ALL THE STUPID PEOPLE – Parody of Eleanor Rigby | Don Caron

Written and performed by Don Caron | Executive producer: Sally Headley
Came across a Wiki about a guy named Carlo M. Cipolla who developed a list that he called The Fundamental Laws of Stupidity. He died it 2000 at the age of 78 but his theory has recently taken on new meaning.

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LYRICS to STUPIDLY BIGLY

NSF Study
One out of four think the sun, daily orbits the earth
for what it’s worth

There’s the Flat-Earthers
Swearing the earth is a disc you can fall off the edge
So they allege

All the stupid people
Where do they all come from?
All the stupid people
Where do they all belong?

Man in the White House
doesn’t believe in the science in front of his face
it’s a disgrace

People believe him
even when death is the cost of ignoring the facts
He never retracts

All the stupid people
Where do they all come from?
All the stupid people
Where do they all belong?

Ah, look at all the stupid people
Ah, look at all the stupid people

Human condition
No one’s exempt from effects of the brain’s fatal flaw
A natural law
Forming opinions
based on beliefs that are carried from birth to the grave
No one is saved
All the stupid people (ah, look at all the stupid people)
Where do we all come from?
All the stupid people (ah, look at all the stupid people)
We may not be here long.

SOURCE MATERIAL

"Eleanor Rigby" is a song by the English rock band the Beatles released on their 1966 album "Revolver" and as a single with "Yellow Submarine". It was written primarily by Paul McCartney and credited to Lennon–McCartney.

The song continued the transformation of the Beatles from a mainly rock and roll- and pop-oriented act to a more experimental, studio-based band. With a string octet arrangement by George Martin and striking lyrics about loneliness, "Eleanor Rigby" broke sharply with popular music conventions, both musically and lyrically. Richie Unterberger of AllMusic cites the band’s "singing about the neglected concerns and fates of the elderly" on the song as "just one example of why the Beatles’ appeal reached so far beyond the traditional rock audience".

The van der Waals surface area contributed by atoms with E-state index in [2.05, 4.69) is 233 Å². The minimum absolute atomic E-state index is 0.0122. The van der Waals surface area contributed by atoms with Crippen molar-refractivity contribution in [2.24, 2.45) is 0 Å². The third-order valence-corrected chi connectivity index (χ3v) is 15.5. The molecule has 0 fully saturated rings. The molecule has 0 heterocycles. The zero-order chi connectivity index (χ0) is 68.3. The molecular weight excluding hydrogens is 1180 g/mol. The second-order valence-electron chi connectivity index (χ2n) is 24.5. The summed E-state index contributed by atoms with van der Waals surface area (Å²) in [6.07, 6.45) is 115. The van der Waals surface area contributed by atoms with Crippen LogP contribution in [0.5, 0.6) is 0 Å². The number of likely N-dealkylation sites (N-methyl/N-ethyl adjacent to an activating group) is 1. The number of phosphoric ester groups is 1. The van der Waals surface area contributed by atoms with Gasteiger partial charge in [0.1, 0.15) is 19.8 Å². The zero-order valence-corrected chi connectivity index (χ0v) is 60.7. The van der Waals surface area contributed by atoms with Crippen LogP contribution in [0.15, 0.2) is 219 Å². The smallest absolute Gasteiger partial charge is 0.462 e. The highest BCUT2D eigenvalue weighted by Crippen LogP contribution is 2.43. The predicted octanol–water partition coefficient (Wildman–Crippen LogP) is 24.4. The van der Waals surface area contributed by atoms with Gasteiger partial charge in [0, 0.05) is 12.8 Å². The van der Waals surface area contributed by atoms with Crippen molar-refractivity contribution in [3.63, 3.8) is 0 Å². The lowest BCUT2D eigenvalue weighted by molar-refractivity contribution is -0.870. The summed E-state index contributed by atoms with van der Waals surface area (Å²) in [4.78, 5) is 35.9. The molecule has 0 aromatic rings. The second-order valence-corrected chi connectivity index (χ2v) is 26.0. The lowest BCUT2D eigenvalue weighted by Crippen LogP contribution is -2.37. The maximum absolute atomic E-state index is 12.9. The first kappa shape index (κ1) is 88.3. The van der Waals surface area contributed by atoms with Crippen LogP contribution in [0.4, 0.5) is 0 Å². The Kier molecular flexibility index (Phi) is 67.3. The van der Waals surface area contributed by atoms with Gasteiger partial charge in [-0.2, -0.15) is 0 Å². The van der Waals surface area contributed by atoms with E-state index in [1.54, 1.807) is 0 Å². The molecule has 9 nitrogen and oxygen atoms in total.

Paul McCartney came up with the melody of "Eleanor Rigby" as he experimented on his piano. However, the original name of the protagonist that he chose was not Eleanor Rigby, but Miss Daisy Hawkins. The singer-composer Donovan reported that he heard McCartney play it before it was finished, with completely different lyrics. In 1966, McCartney recalled how he got the idea for his song:

I was sitting at the piano when I thought of it. The first few bars just came to me, and I got this name in my head … "Daisy Hawkins picks up the rice in the church". I don’t know why. I couldn’t think of much more so I put it away for a day. Then the name "Father McCartney" came to me, and all the lonely people. But I thought that people would think it was supposed to be about my Dad sitting knitting his socks. Dad’s a happy lad. So I went through the telephone book and I got the name "McKenzie".

Others have posited that "Father McKenzie" refers to "Father" Tommy McKenzie, who was the compere at Northwich Memorial Hall.

McCartney said he came up with the name "Eleanor" from actress Eleanor Bron, who had starred with the Beatles in the film Help!. "Rigby" came from the name of a store in Bristol, "Rigby & Evens Ltd, Wine & Spirit Shippers", which he noticed while seeing his girlfriend of the time, Jane Asher, act in The Happiest Days of Your Life. He recalled in 1984, "I just liked the name. I was looking for a name that sounded natural. ‘Eleanor Rigby’ sounded natural."


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